He says of his team’s record: “I still want it to stand. As long as it stands, we stay relevant. You’re talking to me now. If [9-73] wasn’t relevant, you wouldn’t be talking to me.”
The 9-73ers did have characters, none more notorious than John Quincy Trapp, an ominous power forward known as “Q,” who was acquired from the Los Angeles Lakers, who had won 69 of 82 regular-season games and took the NBA championship the previous season.
The best “Q” story came when Trapp was told by Roy Rubin, the team’s woefully overmatched coach who lasted only a half-season, to come out of a December game in Detroit, Trapp’s hometown. Trapp told Rubin to check out his friend in the meager crowd of 1,646.
Rubin turned around, the legend has it, to see Trapp’s friend open his coat to reveal a handgun. Rubin decided to keep Trapp in the game, which the Sixers lost by 28 points, dropping their record to 3-31.
That was the seventh game of a 14-game losing streak. The Sixers opened the season with 15 losses and later lost 20 straight games. Trapp played only 39 games for Philadelphia before the 76ers cut him with two months left in the season.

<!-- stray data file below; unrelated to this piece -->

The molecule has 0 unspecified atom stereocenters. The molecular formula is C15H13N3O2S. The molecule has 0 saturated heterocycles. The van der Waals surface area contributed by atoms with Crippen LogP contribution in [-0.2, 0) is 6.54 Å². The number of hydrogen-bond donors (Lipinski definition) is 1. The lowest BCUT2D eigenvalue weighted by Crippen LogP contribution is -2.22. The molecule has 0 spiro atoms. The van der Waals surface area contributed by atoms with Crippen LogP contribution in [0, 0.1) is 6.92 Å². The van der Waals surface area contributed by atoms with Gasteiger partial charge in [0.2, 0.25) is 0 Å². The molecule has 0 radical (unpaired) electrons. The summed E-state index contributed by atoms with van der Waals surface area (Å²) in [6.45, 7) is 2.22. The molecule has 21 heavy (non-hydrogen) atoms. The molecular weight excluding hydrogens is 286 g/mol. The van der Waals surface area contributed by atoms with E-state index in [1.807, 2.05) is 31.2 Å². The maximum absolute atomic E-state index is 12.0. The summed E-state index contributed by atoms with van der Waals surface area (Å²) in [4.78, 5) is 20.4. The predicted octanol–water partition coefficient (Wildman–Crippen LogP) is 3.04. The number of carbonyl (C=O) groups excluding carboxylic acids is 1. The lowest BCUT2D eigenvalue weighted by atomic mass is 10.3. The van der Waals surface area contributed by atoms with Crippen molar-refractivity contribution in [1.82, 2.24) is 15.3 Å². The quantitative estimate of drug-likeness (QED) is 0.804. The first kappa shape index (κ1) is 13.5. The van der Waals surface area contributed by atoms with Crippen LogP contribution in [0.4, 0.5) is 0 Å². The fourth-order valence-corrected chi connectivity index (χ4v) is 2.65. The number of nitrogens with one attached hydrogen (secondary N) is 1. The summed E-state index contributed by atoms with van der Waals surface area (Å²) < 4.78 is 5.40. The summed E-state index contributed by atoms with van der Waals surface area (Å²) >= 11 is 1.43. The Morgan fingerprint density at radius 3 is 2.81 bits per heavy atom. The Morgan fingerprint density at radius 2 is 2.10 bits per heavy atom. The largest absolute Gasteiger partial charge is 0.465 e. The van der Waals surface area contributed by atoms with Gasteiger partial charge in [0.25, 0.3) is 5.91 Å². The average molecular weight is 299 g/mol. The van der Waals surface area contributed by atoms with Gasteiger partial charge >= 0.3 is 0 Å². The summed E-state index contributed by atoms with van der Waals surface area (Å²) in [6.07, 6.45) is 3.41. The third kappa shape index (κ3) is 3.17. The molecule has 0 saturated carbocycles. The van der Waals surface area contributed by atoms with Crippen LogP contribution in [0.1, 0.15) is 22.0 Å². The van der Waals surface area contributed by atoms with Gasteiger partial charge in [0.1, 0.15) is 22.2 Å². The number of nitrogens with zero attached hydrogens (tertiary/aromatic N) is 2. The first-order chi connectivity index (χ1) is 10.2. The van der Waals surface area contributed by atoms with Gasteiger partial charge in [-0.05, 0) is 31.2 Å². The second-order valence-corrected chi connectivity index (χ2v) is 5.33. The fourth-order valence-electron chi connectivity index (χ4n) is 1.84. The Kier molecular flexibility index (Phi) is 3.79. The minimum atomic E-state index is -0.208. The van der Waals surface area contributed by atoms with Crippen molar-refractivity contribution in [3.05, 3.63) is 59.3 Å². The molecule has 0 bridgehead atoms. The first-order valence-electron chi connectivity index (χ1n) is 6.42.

“I don’t know what happened to Q,” Carter says of Trapp, who is believed to have passed away, though records of his death can’t be found. “Interesting player. I didn’t see that [gun incident], but my teammates told me about it later.
“And I refrain from saying too much, because John probably has kids and grandkids now. I think if he’d been on a more talented team, his skills would have come out a little more.”
No athlete gains a whole lot from winning just 11% of their team’s games, but Carter says a half-century later that he was much better equipped to handle the 1972-73 season than he would have thought. He had been toughened up for the experience.
He was one of four children to a mother who was a domestic worker and a father who was a junk dealer. Fred often helped out his pop: “We were Sanford and Son before there was Sanford and Son,” he says, referring to the sitcom starring Redd Foxx.
Carter dropped out of Benjamin Franklin High School in Philadelphia and was ready to join the army, but there was no one at the enlistment office the day he showed up. So he went with his girlfriend that Sunday to her freshman orientation at nearby Cheyney University.